Guerilla Girls, a feminist activist group, reported in 1989 that less than 5% of artists portrayed in the Metropolitan Museum’s Modern Art Section were women, but 85% of the nudes were female.

More recent studies since then have corroborated these findings of gender inequality and misogyny in the art world.

Ilya Milstein’s The Muse’s Revenge tackles this theme head-on.

Picture of Ilya Mistein. Image courtesy of 99U.‌‌

Born in Milan, raised in Melbourne, and currently residing in Brooklyn, Ilya’s illustrations depict the domesticity of people’s lives in a maximalist style with muted colours and clean lines. He derives inspiration from “Japanese woodblock prints, Aztec codices and Egyptian hieroglyphs.”

Ilya largely focuses on street scenes, social gatherings of friends, and some surrealist scenes of New York streets.

In an interview with Booooooom, Ilya expresses the strength of mental well-being in one’s work, saying, “Returning to drawing was almost an act of self-acceptance and a crucial lesson in the importance of being honest to oneself in one’s art.
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A lot of renowned artists, Pablo Picasso and Edgar Degas to name a few, have collections that mostly include women. All pioneers in their respective eras and art form, they are infamous for harassing their models.

Picasso had several mistresses throughout his life, some when he was still married to other women. Marie-Thérèse Walter, was only 17 when Picasso, 45 at that time, started having an affair with her. He regarded women, especially his models as “either goddesses or doormats,” and “machines for suffering.”

Degas often mistreated his female models and called women “an animal” and “little rats” in an interview later in his life.

Ilya’s painting expresses the emotion of ‘revenge’ on the voyeuristic painters who were applauded for taking risks in their art but were not questioned on the mistreatment of their models. He remarks that his own depressive phases in life added to some bleak illustrations he created.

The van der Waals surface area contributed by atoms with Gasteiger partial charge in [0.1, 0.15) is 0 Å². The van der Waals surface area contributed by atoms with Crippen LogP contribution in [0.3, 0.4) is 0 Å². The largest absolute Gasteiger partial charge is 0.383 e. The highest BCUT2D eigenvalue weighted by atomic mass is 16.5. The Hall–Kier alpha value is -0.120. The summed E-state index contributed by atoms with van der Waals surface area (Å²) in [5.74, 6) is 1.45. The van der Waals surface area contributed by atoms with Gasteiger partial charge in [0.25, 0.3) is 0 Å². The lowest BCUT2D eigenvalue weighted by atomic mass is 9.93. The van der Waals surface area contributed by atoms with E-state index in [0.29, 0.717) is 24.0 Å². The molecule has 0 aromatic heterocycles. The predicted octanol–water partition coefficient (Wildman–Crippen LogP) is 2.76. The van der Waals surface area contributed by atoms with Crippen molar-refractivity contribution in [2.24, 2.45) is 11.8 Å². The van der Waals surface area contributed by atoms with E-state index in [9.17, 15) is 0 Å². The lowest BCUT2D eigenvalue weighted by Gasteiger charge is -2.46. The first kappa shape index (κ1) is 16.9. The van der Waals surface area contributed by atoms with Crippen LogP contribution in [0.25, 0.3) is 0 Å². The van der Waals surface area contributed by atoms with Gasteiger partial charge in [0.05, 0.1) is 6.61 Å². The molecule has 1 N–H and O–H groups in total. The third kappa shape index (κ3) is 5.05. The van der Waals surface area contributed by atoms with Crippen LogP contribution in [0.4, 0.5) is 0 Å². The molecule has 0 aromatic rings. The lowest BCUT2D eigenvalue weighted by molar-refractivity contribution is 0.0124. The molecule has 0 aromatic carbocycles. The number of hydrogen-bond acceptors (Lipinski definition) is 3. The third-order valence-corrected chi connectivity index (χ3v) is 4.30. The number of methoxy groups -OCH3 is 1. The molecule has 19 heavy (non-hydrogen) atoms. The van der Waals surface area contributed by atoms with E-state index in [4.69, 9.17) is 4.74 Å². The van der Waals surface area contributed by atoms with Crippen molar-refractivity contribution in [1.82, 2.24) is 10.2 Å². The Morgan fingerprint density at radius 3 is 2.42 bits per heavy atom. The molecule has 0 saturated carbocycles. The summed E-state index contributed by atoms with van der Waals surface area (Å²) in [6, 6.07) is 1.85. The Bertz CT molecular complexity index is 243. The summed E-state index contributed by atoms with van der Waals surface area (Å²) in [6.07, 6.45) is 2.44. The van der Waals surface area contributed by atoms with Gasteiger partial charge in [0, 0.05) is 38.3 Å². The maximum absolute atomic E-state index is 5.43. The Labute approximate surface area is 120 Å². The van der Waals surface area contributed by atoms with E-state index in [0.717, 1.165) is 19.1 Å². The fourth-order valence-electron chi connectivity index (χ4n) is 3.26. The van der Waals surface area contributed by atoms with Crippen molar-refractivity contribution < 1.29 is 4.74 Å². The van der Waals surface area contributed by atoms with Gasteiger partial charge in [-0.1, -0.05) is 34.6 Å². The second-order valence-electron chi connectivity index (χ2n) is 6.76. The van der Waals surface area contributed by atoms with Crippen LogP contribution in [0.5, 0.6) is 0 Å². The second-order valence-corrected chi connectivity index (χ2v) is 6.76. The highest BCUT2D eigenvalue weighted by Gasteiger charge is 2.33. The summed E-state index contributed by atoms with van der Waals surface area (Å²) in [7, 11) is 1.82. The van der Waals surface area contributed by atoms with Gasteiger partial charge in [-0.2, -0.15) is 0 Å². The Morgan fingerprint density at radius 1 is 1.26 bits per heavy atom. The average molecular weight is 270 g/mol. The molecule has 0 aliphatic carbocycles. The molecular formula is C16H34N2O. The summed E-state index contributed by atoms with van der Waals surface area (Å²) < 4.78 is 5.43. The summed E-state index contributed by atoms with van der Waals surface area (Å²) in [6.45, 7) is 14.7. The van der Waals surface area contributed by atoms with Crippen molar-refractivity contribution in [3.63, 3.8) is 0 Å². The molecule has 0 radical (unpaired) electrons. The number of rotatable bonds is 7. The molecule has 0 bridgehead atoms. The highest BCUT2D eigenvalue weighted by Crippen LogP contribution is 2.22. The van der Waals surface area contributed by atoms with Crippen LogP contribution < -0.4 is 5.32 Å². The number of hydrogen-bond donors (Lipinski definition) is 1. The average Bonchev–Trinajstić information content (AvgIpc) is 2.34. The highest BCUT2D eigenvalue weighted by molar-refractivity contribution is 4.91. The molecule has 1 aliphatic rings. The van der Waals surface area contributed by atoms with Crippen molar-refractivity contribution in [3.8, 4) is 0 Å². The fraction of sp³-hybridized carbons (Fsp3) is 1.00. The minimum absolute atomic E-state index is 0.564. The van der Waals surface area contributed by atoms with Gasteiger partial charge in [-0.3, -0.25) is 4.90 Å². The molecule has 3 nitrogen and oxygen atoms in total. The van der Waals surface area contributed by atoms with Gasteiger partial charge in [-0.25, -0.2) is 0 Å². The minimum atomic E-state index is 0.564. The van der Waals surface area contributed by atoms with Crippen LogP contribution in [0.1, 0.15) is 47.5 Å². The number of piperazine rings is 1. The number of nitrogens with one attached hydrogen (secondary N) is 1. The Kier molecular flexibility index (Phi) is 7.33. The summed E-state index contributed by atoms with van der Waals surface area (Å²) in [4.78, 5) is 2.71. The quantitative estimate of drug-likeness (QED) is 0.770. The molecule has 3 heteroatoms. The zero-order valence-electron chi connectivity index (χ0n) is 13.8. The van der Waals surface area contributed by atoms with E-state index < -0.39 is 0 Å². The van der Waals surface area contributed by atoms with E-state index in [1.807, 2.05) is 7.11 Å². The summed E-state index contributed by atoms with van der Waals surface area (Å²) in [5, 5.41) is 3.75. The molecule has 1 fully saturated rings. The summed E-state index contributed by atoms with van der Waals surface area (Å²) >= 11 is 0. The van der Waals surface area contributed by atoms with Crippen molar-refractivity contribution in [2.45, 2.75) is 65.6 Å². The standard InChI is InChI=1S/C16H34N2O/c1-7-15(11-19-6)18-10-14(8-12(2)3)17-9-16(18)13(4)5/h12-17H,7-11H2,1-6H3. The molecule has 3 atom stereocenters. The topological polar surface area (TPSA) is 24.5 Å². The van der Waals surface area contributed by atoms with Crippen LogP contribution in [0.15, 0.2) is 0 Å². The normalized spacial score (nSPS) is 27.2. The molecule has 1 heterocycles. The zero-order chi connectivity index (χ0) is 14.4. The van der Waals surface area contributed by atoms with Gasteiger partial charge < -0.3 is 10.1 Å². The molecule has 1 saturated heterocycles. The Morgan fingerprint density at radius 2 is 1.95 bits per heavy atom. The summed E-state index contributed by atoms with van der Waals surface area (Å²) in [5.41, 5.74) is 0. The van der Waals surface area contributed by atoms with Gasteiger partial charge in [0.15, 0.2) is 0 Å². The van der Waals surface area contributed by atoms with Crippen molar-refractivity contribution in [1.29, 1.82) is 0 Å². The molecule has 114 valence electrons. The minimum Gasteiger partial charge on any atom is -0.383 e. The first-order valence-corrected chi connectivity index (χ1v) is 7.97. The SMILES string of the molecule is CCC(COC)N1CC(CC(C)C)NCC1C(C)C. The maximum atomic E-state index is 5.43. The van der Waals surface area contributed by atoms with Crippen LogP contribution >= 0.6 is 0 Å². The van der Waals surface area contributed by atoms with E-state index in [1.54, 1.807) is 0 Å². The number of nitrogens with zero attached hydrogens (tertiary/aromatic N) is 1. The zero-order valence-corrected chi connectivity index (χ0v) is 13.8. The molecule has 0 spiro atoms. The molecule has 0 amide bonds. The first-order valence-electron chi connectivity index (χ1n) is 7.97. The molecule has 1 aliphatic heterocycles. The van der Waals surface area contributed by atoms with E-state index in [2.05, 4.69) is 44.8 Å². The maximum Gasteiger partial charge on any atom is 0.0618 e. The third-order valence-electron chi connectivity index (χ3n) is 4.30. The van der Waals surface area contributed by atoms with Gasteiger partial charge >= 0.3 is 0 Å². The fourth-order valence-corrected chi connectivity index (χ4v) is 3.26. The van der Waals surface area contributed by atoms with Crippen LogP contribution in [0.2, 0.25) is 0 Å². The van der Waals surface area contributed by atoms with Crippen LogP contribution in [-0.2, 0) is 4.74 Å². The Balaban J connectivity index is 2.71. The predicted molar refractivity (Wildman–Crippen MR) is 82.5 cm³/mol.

“I spent from age 20 to 26 in a near-catatonic state of depression and confusion.” Ilya opens up about his consecutive depressive periods in an interview with 99U. “I had a period of intense revelation, mixed with extraordinary pain. The one thing I could recognize was that I needed out, and I moved to New York without a plan other than survival.”

Picture of Ilya Milstein. Image courtesy of 99U.‌‌

Similar to Ilya’s other illustrations, The Muse’s Revenge is meticulously packed with details. The artwork depicts a young woman in a long red dress holding a gun and pointing it toward a man who has fallen back on his paintings. He is lying on numerous broken colour palettes and canvas.

The Muse’s Revenge, Ilya Milstein. Image courtesy of Ilya Milstein. ‌‌

There is no blood or gunshot wound on the man and no trace of smoke or gunpowder around the woman. Regardless, the man is lying unconscious on the floor, fallen back on his paintings. The sheer force of the woman’s presence seems to have a tremendous effect on the man; of his muse holding the gaze and, quite literally, the position of power over him. There is a sort of role reversal in this illustration.

John Berger, in Ways of Seeing, argues that the pretence for a man’s presence in a painting, especially in the background of a woman’s nude, is to exercise his power on other figures.

“Men survey women before treating them,” John states. Ilya’s Muse does not give that agency to the male painter to survey her body or examine her in any way.

She, unlike the other nudes in the illustration, is not intended for the male gaze. She is faceless, nameless, and thus, untouchable by the male viewership. Only the male artist and nude women in the paintings have faces and expressions for the viewer. She is not intended to be a commodity or made for the consumption of the male gaze.

Ilya’s The Muse’s Revenge tackles the United Nations Sustainable Development Goal (SDG) on Gender Equality. It highlights the gap between the representation of women in paintings and female artists creating art. Although women dominate as the subjects being painted, their efforts in that painting process and their work as artists are often overlooked.

According to a study done by Artnet Analytics and Maastricht University in 2017, only 13.7 percent of living artists represented by galleries in Europe and North America are female. Even within that bleak realm of representation, they face numerous barriers of harassment and misogyny.

To support local artists like Ilya Milstein, check out his website for more intricately detailed illustrations.

To do your part and help women artists get the recognition they deserve, check out the National Museum of Women in the Arts and help them restore their “iconic home” in Washington DC.

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